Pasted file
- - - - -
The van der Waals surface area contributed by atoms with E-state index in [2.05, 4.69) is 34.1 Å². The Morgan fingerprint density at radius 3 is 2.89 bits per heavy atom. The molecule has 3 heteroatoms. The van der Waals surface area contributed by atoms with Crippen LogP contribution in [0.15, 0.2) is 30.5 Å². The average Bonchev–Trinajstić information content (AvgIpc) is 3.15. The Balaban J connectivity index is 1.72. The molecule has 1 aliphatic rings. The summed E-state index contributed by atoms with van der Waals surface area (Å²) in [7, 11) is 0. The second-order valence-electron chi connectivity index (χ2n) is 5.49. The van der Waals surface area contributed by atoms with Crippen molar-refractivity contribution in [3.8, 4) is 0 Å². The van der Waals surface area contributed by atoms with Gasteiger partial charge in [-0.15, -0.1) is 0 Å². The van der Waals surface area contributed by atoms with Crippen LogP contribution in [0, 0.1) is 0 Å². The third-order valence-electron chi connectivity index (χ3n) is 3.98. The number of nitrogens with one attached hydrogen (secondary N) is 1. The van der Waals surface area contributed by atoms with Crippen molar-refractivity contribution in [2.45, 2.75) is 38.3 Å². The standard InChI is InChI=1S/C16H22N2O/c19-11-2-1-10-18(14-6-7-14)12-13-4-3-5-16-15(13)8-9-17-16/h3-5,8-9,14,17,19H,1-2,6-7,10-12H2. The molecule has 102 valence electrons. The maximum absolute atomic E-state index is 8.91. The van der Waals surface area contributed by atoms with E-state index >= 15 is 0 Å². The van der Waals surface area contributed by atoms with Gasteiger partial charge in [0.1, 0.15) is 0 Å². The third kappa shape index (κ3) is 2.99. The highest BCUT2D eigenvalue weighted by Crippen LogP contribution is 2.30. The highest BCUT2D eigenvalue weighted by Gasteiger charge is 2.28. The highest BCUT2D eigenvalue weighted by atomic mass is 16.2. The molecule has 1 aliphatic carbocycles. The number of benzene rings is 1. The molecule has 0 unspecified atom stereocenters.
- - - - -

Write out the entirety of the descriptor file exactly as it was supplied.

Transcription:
The van der Waals surface area contributed by atoms with E-state index in [2.05, 4.69) is 34.1 Å². The Morgan fingerprint density at radius 3 is 2.89 bits per heavy atom. The molecule has 3 heteroatoms. The van der Waals surface area contributed by atoms with Crippen LogP contribution in [0.15, 0.2) is 30.5 Å². The average Bonchev–Trinajstić information content (AvgIpc) is 3.15. The Balaban J connectivity index is 1.72. The molecule has 1 aliphatic rings. The summed E-state index contributed by atoms with van der Waals surface area (Å²) in [7, 11) is 0. The second-order valence-electron chi connectivity index (χ2n) is 5.49. The van der Waals surface area contributed by atoms with Crippen molar-refractivity contribution in [3.8, 4) is 0 Å². The van der Waals surface area contributed by atoms with Gasteiger partial charge in [-0.15, -0.1) is 0 Å². The van der Waals surface area contributed by atoms with Crippen LogP contribution in [0, 0.1) is 0 Å². The third-order valence-electron chi connectivity index (χ3n) is 3.98. The number of nitrogens with one attached hydrogen (secondary N) is 1. The van der Waals surface area contributed by atoms with Crippen molar-refractivity contribution in [2.45, 2.75) is 38.3 Å². The standard InChI is InChI=1S/C16H22N2O/c19-11-2-1-10-18(14-6-7-14)12-13-4-3-5-16-15(13)8-9-17-16/h3-5,8-9,14,17,19H,1-2,6-7,10-12H2. The molecule has 102 valence electrons. The maximum absolute atomic E-state index is 8.91. The van der Waals surface area contributed by atoms with E-state index >= 15 is 0 Å². The van der Waals surface area contributed by atoms with Gasteiger partial charge in [0.1, 0.15) is 0 Å². The third kappa shape index (κ3) is 2.99. The highest BCUT2D eigenvalue weighted by Crippen LogP contribution is 2.30. The highest BCUT2D eigenvalue weighted by Gasteiger charge is 2.28. The highest BCUT2D eigenvalue weighted by atomic mass is 16.2. The molecule has 1 aliphatic carbocycles. The number of benzene rings is 1. The molecule has 0 unspecified atom stereocenters.